ALL THINGS BEING EQUALTHE GLOBAL CHALLENGE OF INEQUALITY AND HUMAN RIGHTS: HOW DO WE MEASURE UP?
The Spirit Level:Why Equality is Better for Everyone
By Richard Wilkinson and Kate Pickett
Penguin Books London
World Poverty and Human Rights
By Thomas Pogge
Polity Press Cambridge
“What we desire for ourselves, we desire for all,” is one of the most powerful slogans of the labour movement and a good capsule summary of the ideals that have informed the most radical versions of Canadian social democracy since J.S. Woodsworth first coined the expression.
The slogan reflects an idealistic commitment to the principle of equality, a principle that has informed the best of our collective practice over the past century as workers, trade unionists, feminists and human rights advocates. Two recent books provide on the one hand a comprehensive review of social science research that demonstrates that equality is not only desirable in the abstract, but a condition that pays off in physical and mental health benefits for everyone in the society, and on the other a profound reflection on the challenge that world poverty poses to the conscience and ethical integrity of those of us who live in comfort in the developed world. Taken together, The Spirit Level and World Poverty and Human Rights are a powerful intellectual package reminding us of what has always been best in our movements for social justice and suggesting even more arguments, both pragmatic and principled, for ongoing struggle to get closer to realizing the dream of equality for all.
The Spirit Level, by Richard Wilkinson and Kate Pickett, pioneers in the field of the social determinants of health, is a well written, deeply researches and morally persuasive argument for equality. Comparing the most prosperous developed democracies in the world ( and one should note that the definition of democracy used is perhaps an over generous one that stretches to include the authoritarian Singapore) across a broad spectrum of measure of mental health, social cohesion and physical health, the authors show that in study after study, economic inequality is regularly associated with negative outcomes, while countries with more level economies that feature less inequality, such as Japan and the Nordic social democracies, all feature less pathological phenomena, from obesity to teen pregnancy, mental health issues to drug addiction, social isolation and mistrust to child mortality.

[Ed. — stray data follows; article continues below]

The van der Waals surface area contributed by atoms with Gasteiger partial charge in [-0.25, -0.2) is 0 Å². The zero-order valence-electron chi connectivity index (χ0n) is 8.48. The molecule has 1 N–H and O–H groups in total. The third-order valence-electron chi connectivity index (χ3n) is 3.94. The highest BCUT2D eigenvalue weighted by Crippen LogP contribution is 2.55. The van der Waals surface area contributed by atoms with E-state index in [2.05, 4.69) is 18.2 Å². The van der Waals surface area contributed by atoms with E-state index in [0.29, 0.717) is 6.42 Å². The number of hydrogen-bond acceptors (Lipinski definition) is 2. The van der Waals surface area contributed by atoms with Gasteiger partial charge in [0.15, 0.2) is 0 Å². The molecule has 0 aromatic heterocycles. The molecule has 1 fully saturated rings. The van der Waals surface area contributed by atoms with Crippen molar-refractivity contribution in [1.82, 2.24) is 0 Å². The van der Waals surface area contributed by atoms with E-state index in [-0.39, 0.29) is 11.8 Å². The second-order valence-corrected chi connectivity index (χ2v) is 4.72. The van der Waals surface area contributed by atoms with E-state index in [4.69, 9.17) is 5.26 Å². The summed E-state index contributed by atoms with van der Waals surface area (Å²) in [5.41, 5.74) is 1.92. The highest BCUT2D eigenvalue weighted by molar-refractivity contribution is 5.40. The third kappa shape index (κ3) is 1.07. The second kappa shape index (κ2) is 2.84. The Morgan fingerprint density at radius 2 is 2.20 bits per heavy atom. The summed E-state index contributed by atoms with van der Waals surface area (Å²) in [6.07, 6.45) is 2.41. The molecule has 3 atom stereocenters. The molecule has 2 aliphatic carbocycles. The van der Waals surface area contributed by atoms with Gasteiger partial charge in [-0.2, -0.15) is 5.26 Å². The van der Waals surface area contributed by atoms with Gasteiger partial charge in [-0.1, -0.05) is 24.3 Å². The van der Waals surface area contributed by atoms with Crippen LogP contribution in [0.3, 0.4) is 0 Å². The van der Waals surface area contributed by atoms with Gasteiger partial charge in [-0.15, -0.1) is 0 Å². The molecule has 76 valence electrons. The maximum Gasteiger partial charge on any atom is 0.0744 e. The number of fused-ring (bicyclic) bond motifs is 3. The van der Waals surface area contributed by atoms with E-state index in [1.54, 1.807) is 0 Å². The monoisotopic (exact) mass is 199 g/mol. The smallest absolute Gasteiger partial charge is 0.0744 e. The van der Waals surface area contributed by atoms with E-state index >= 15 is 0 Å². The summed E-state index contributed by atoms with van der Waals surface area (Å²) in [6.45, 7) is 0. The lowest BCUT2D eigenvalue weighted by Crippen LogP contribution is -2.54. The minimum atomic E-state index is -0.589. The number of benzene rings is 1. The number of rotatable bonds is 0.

Equality, it turns out, is good for our health, and the benefits, interestingly enough, show up for all social classes in the more equal countries, even those at the top of the social ladder. The research results are displayed in well designed graphs that make sense even to a reader like me who suffers from profound statistics phobia. If there is an award granted each year for most lucid exposition of difficult social science research findings, Pickett and Wilkinson are strong candidates. They have created a book that conveys complex data in an accessible way, and provides objective support for our most profound moral intuition- a society that allows both obscene wealth and agonizing poverty to co-exist is in deep trouble.
Canada regularly appears in the middle of the graphs in The Spirit Level, manifesting more social pathologies than equity champions like Japan and Finland, and far fewer than the top inequality countries like the US and the UK . However, it is important to note that Canada is becoming more unequal under the Conservatives. A recent CCPA study (http://www.policyalternatives.ca/publications/reports/rise-canadas-richest-1) shows that our country’s richest 1% of the population now controls more of the nation’s wealth than any time since the 1920s. Over the decade from 1997 to 2007, that same richest one percent appropriated 32% of all growth in the economy.